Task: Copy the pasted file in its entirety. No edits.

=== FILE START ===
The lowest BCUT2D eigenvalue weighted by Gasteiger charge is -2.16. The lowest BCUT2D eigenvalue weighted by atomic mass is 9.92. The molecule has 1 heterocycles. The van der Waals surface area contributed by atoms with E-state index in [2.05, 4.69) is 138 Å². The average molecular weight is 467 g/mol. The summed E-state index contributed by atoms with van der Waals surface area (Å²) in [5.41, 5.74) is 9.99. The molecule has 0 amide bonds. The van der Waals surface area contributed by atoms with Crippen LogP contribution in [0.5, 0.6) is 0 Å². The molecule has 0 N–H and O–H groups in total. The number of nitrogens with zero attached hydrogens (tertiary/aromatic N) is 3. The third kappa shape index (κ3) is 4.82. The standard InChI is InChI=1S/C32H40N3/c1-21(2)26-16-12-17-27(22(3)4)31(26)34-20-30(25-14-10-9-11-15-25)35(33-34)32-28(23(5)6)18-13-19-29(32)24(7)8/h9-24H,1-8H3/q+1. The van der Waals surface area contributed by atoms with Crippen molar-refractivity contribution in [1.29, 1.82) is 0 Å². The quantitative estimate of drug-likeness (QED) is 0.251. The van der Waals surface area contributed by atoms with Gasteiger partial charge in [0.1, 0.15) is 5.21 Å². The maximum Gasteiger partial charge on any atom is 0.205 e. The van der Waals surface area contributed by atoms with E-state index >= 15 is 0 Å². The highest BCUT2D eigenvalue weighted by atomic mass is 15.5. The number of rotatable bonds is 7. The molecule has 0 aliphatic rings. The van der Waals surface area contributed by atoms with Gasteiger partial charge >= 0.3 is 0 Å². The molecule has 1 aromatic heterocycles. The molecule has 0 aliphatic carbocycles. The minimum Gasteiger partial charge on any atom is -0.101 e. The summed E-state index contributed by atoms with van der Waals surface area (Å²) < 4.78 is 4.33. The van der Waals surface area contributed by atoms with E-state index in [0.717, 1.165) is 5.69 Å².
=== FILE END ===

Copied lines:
The lowest BCUT2D eigenvalue weighted by Gasteiger charge is -2.16. The lowest BCUT2D eigenvalue weighted by atomic mass is 9.92. The molecule has 1 heterocycles. The van der Waals surface area contributed by atoms with E-state index in [2.05, 4.69) is 138 Å². The average molecular weight is 467 g/mol. The summed E-state index contributed by atoms with van der Waals surface area (Å²) in [5.41, 5.74) is 9.99. The molecule has 0 amide bonds. The van der Waals surface area contributed by atoms with Crippen LogP contribution in [0.5, 0.6) is 0 Å². The molecule has 0 N–H and O–H groups in total. The number of nitrogens with zero attached hydrogens (tertiary/aromatic N) is 3. The third kappa shape index (κ3) is 4.82. The standard InChI is InChI=1S/C32H40N3/c1-21(2)26-16-12-17-27(22(3)4)31(26)34-20-30(25-14-10-9-11-15-25)35(33-34)32-28(23(5)6)18-13-19-29(32)24(7)8/h9-24H,1-8H3/q+1. The van der Waals surface area contributed by atoms with Crippen molar-refractivity contribution in [1.29, 1.82) is 0 Å². The quantitative estimate of drug-likeness (QED) is 0.251. The van der Waals surface area contributed by atoms with Gasteiger partial charge in [0.1, 0.15) is 5.21 Å². The maximum Gasteiger partial charge on any atom is 0.205 e. The van der Waals surface area contributed by atoms with E-state index >= 15 is 0 Å². The highest BCUT2D eigenvalue weighted by atomic mass is 15.5. The number of rotatable bonds is 7. The molecule has 0 aliphatic rings. The van der Waals surface area contributed by atoms with Gasteiger partial charge >= 0.3 is 0 Å². The molecule has 1 aromatic heterocycles. The molecule has 0 aliphatic carbocycles. The minimum Gasteiger partial charge on any atom is -0.101 e. The summed E-state index contributed by atoms with van der Waals surface area (Å²) < 4.78 is 4.33. The van der Waals surface area contributed by atoms with E-state index in [0.717, 1.165) is 5.69 Å².